“I’ve lived here in town for 30 years, and this is the second time the fire department has quit,” he said. “This fire — I don’t know what they call themselves, fire company, fire whatever they are, club — they’re not representing the citizens of this town when they all up and quit, all 27 of them. I think that the selectmen need to have some input. … If the citizens are going to vote to spend $30,000 or $40,000 to support the fire department, then the citizens need to have more say through our representation on the select board.” 

Mayer called it one of the best changes the town made on Saturday.

“It’s going to create a better line of communication so the issues from the past don’t repeat themselves and Thorndike stays safe,” he said.

Ard agreed.

“It’s a great step forward,” Ard noted. “It will allow the town to be more involved — no more separation.”



In other business, Thorndike voters approved the transfer of $5,000 from undesignated funds to the salt/sand shed fund account in a first effort to address a Maine Department of Environmental Protection citation issued earlier in 2019. The state’s environmental agency claimed the town had contaminated Hall Brook Stream with road salt and noted that the bridge leading to the existing salt and sand pile is failing. Prior to Saturday, the town had a total of $52,483.27 in the shed fund.

Berry said that the town will likely have a special town meeting to authorize the purchase of a property for the structure, and potentially a second special town meeting to authorize a spending limit for the purchase of that land. Officials have not yet identified a suitable location for the shed.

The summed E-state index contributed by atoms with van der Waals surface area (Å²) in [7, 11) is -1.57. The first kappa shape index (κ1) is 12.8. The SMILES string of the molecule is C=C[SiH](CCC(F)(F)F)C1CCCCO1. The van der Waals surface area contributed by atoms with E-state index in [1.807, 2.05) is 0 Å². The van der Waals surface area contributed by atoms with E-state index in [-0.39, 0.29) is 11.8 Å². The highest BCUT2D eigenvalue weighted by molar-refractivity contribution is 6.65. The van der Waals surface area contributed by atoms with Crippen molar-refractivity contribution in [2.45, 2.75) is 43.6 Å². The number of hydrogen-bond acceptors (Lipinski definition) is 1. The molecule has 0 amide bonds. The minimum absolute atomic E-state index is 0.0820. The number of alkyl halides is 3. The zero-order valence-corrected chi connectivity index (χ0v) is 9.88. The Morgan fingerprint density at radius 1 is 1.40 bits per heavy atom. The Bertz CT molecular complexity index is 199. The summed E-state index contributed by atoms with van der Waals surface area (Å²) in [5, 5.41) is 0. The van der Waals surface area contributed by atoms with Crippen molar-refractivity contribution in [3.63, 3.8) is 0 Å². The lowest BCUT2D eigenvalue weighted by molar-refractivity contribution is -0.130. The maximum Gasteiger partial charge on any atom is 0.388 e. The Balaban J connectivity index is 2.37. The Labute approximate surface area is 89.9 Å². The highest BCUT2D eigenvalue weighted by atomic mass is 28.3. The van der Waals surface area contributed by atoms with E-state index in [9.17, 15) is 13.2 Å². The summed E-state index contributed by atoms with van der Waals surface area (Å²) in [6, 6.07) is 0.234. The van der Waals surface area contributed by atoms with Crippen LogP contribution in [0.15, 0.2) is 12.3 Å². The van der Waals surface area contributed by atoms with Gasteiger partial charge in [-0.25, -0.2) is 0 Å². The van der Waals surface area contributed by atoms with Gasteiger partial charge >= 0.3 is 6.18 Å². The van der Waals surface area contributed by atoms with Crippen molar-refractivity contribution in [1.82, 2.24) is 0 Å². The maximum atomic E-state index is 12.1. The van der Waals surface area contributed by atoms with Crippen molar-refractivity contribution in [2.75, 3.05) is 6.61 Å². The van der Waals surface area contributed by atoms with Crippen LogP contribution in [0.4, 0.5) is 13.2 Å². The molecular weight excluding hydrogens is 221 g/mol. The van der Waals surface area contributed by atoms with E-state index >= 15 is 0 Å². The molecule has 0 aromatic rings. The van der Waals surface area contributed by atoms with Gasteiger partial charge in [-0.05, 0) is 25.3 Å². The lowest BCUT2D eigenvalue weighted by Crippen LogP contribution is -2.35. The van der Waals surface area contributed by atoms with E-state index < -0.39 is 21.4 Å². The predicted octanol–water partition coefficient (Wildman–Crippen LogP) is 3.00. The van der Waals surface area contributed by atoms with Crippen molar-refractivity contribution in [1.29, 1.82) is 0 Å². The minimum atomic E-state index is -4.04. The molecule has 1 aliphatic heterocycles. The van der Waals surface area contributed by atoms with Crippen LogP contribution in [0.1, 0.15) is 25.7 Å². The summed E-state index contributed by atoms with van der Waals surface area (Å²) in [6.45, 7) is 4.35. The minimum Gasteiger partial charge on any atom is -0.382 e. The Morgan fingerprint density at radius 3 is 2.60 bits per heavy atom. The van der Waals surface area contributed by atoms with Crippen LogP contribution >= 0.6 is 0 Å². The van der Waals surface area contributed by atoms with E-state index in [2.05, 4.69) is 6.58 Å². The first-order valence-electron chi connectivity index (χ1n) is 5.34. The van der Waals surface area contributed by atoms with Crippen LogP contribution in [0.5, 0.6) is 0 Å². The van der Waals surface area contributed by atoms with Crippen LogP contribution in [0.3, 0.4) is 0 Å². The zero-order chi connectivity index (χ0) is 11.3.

A large turnout of Thorndike residents lined up to cast ballots and elected a new board of selectmen and overwhelmingly passed an ordinance to create a municipal fire department during the annual Town Meeting on Saturday. Morning Sentinel by David Leaming

After receiving voter approval on Saturday, Thorndike will use $67,794.44 from surplus to pay off the bond it took out to pay for the construction of the town office in September. Voters also approved using $182,032.54 from taxation toward the road paving bonds. The town now faces a total indebtedness of $483,000 for three road bonds. Berry said this leaves Thorndike in good shape as it prepares to take out a bond for the salt and sand shed.

Several individuals in attendance complained about potholes as articles relating to road maintenance came up. A recommendation to spend $65,000 of tax dollars on summer town road maintenance was amended and approved so that $26,000 of that total will come from taxation and $39,000 will come from the current budget year’s surplus funds.

Hustus said that the reason the select board didn’t spend $39,000 on summer roads last year was because “(Ward and Carter) just didn’t want to do anything — and me too.”

After Ard suggested increasing the allotment to fully address the town’s needs — and a citizen said school buses have allegedly been banned from driving on certain roads due to hazardous conditions — Trafton noted that a special town meeting could be scheduled later if the select board felt it needed more funding for road repair.



Both Ard and Mayer, who campaigned on Facebook together, voiced a desire to improve communications between the town, its departments and the public.

“Communication is the biggest issue in town,” Ard said. “(The new board) will open the door to communicating with the townspeople.”

Mayer also said he hopes to see the town’s leadership get more involved with local events, including the planning of Thorndike’s 200th anniversary, which is this year.

Ard, 32, and Mayer, 31, are both graduates of Mount View High School’s Class of 2005 and have been friends since elementary school, Ard said. Ard owns Permanent Expressions, a tattoo parlor in Belfast, while Mayer is a security officer at Securitas Security Services USA in Bangor and an executive editor of USA Today-affiliated baseball website

Nelson, 78, is a retired employee of Scott Paper Company who has served about 14 years on the Thorndike select board in years past.


“(I’ll do) whatever the town wants,” he said.


Meg Robbins — 861-9239

Twitter: @megrobbins